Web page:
Marketing has given me the ability to flex my creativity while helping me create a career path for myself. As a Field Marketing Manager, I spend time coming up with creative ways to promote the products my company is selling, while also engaging with prospective clients and really understanding why people choose the product we sell. I get to focus on creativity, while also coming up with strategies to show real impact on the business I’m working for.

Spending years educating myself on what I wanted to do within marketing made me realize that a lot of Indian Americans didn’t have knowledge on many career options that were outside of medicine or engineering. Our parents chose careers that they were passionate about and knew they could be successful in, but they lacked the knowledge to really direct their children to a path outside of theirs or even outside of those “highly respectable careers.” This is where I know the next generation can help each other to understand the different careers paths available to them. 

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Anytime I get a call from a college student who wants to understand the opportunities he/she has within marketing, I take it. 

Anytime a student wants to discuss what they need to do to start their career in marketing, I walk them through it. 

I may not have all the answers, but as our community continues to grow and take the opportunities given to us, it’s important that we pass knowledge down to create diversity in all fields. You just have to remember, there are more careers out there aside from doctor, engineer or lawyer — just look at all the marketing around you.

Priyam Kulkarni is an Indian American marketing professional. Growing up in California, as a member of several cultural organizations, Priyam has spent most of her time focussing on her creativity in music and dance. Now based in New York, she is a Field Marketing Manager for North America for AppsFlyer, a technology company.

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  • All parents are obsessed with the idea that their children must pursue a career that is remunerative so as to have satisfactory living and they think from their experience that in modern times the career in computer science and information technology is good for any youth who is not having extraordinary academic success to aspire for career in medical field which is considered to be highest paying career. Priyam explored a very befitting career which suits her temperament and aptitude and skills which she acquired during her upbringing. This was possible due to her capacity for independent thinking and the same has resulted in her career other than those traditionally regarded as most prestigious such as medicine or engineering. She has expressed her thoughts very candidly and in convincing manner.Thus, all credit goes to her for that. Wishing all the best to her in the well chosen course.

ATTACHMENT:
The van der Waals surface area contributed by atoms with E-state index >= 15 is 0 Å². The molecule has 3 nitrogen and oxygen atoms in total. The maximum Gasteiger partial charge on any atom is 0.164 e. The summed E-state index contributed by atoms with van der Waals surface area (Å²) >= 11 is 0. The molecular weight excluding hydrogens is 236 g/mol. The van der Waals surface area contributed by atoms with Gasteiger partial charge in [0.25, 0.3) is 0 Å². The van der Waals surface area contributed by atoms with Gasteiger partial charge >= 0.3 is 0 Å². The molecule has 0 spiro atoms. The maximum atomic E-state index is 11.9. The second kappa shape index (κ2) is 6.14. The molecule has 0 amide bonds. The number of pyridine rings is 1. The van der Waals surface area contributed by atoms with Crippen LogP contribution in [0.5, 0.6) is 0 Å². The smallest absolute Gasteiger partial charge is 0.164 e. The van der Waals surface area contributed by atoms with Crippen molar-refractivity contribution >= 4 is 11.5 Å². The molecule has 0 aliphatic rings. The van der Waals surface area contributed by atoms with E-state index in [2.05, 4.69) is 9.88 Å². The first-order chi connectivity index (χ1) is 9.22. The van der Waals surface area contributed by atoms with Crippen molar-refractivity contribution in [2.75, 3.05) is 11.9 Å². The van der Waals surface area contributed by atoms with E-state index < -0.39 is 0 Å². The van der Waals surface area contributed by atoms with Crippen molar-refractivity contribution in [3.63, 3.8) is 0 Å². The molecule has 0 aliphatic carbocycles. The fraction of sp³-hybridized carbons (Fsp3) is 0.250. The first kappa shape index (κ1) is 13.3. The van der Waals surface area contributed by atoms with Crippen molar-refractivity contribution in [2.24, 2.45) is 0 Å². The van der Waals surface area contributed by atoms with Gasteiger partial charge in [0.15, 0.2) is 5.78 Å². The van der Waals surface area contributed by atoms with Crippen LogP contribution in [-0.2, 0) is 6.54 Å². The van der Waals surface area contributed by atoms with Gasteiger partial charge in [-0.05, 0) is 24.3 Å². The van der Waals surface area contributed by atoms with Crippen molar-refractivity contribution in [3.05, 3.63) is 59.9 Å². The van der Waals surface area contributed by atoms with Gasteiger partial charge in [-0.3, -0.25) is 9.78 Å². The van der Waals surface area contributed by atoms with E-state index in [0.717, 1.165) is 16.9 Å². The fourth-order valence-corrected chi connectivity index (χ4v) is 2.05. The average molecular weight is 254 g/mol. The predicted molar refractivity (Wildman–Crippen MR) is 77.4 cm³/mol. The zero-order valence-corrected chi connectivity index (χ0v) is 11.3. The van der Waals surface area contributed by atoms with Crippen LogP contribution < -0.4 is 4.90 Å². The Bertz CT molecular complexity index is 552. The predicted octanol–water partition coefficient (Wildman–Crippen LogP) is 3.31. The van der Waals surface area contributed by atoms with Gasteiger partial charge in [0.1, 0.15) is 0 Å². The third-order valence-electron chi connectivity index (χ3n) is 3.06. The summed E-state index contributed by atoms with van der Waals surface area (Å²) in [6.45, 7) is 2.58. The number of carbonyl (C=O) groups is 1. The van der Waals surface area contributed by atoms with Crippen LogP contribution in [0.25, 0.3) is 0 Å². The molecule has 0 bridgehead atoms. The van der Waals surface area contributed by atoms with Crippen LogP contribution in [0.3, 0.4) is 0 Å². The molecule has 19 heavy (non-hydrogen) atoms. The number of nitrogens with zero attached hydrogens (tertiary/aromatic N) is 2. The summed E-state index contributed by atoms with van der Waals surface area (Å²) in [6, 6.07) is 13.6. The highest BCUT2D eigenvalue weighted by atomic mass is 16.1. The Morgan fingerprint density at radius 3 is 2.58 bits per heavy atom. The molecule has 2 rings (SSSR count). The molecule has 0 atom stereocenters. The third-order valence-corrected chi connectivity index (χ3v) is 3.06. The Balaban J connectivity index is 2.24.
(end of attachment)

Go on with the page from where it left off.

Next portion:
• Priyam – Very nice article and I commend you for standing up for yourself and your values that you appreciate and respect. Knowing your parents very well, I feel very happy and I am sure they are very proud of you and your success. You are an inspiration to your generation. Perhaps you can interview them and share their perspectives in a sequel article. It is important to document both perspectives for all of us to understand and appreciate. Great job !! Keep up the writing.

  • Thank you so much for the comment Madhukar uncle! I appreciate that very much. I will definitely look to get their opinions and share how they felt helping me navigate my strengths to find my suitable career.

  • So far the articles you have published are “inner thoughts”. But I think it would help next Gen if information about new and various opportunities in the field other than traditional Indian mentality will help. Similarly if you can write such things in Indian blogs/ newspaper and in Indian languages will be very educative. So called “career guidance” agencies in India still enforce students to pursue traditional courses instead of understanding where their passion lies.

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The viewpoints expressed by the authors do not necessarily reflect the opinions, viewpoints and editorial policies of American Kahani.